As times changed, so did FSS
- By Jason Miller
- Jun 17, 2005
Donna Bennett, commissioner of the General Services Administration's Federal Supply Service
Donna Bennett, commissioner of the General Services Administration's Federal Supply Service, earlier this month announced she would retire from government after 35 years, the last 21 at GSA. Bennett has the distinction of being the last FSS commissioner'a position she has held for the past five years. After 56 years, GSA is merging FSS with the Federal Technology Service to create a new Federal Acquisition Service, which should be in place before Sept. 30.
GCN news editor Jason Miller interviewed Bennett about the impact of FSS, her decision to retire and how federal acquisition is changing.GCN: What is the legacy of FSS?
BENNETT: This is an organization that has constantly challenged itself to save taxpayers' money. We have consistently reorganized. The organization has been around for 56 years, and I've been here for 21 of them. We have constantly changed the way we do business.
For instance, in the supply program, [we] used to have 26 depots supported by buying and inventory management units. Through the years, we have shrunk to two and have specialized buying units that support both of them. We shifted our reliance to the private sector to supply customers' needs and take advantage of what was going on in the marketplace. As part of that change, we buy largely commercial items instead of government spec items.
GSA Advantage is another example of taking advantage of Internet technology'where we jumped on the front end of that wave. Advantage has continually adapted to what customers want from it. Originally we thought it would be a delivery system, but it has evolved to include ordering and now is a system where you can do research or post requests for quotes in E-Buy.
The legacy of FSS is that, as the market changed, we changed with it.GCN: Why is there a need to consolidate FSS with FTS, especially since FSS does let agencies buy services?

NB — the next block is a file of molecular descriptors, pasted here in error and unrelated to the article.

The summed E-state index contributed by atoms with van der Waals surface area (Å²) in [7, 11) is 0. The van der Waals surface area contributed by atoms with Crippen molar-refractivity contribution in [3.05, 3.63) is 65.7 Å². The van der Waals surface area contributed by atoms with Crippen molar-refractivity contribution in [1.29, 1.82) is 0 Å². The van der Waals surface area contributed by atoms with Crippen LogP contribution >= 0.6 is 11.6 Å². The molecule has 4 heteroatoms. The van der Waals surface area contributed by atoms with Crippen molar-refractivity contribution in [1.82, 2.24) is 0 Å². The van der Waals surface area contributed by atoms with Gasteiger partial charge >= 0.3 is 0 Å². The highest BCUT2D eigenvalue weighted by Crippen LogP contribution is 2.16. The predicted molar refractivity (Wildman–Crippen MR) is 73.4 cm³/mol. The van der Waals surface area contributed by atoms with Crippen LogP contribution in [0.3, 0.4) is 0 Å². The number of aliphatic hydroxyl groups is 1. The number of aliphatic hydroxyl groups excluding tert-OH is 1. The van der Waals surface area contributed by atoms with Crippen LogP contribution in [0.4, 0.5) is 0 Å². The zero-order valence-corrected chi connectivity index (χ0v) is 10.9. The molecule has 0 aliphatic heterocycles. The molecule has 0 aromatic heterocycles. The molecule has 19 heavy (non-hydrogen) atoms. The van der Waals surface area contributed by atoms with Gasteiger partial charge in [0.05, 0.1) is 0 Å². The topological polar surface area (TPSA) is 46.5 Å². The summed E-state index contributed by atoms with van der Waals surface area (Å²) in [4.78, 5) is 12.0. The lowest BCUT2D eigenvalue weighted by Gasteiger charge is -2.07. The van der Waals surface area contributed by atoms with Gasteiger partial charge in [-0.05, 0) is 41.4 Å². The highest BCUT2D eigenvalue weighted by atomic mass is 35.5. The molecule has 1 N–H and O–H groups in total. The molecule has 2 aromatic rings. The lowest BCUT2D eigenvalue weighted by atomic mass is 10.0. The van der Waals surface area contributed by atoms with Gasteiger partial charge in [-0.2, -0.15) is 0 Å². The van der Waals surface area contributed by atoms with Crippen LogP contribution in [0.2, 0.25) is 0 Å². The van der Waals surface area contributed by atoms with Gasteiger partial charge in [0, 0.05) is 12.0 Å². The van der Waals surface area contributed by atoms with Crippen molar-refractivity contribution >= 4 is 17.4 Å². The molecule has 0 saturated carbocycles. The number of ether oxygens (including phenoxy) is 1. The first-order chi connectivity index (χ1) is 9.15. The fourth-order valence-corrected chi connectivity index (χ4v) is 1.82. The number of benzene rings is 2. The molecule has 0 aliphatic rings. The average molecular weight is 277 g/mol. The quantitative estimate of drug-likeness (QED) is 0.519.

BENNETT: We've been quite public about the reasons. Customers demand fully integrated solutions and want ones that are best for them. The consolidation allows us to focus more sharply on customers' needs and helping them optimize GSA's offerings to meet their missions.GCN: Was it an evolutionary change?
BENNETT: That is a good statement. If you look at the 1990s, the focus was on IT as IT, but the focus now is on greater solutions where IT is one component. It is an evolutionary process. Schedules came to FSS in the mid-1990s. The IT schedule was $2 billion a year and now last year $18 billion. Looking at those trends, [it] makes sense for us to consolidate.GCN: How much did the consolidation of FSS and FTS play into your decision to retire from government?
BENNETT: Now is the perfect time for me. I've had 11 years in [the] commissioner's office, six as deputy and five as the commissioner. I had a lot of latitude to define the organization's structure and shape the mission. I believe the new commissioner should have that same latitude.GCN: What will FAS look like in 5 years?
BENNETT: If I looked into my crystal ball, I would guess that GSA is the leader of strategic sourcing initiatives. These can occur governmentwide or can occur at the agency level or at lower levels in the agencies. If we are successful, we will be known as the agency to come to for strategic sourcing. We will have enough data and understanding of customers to be who they turn to.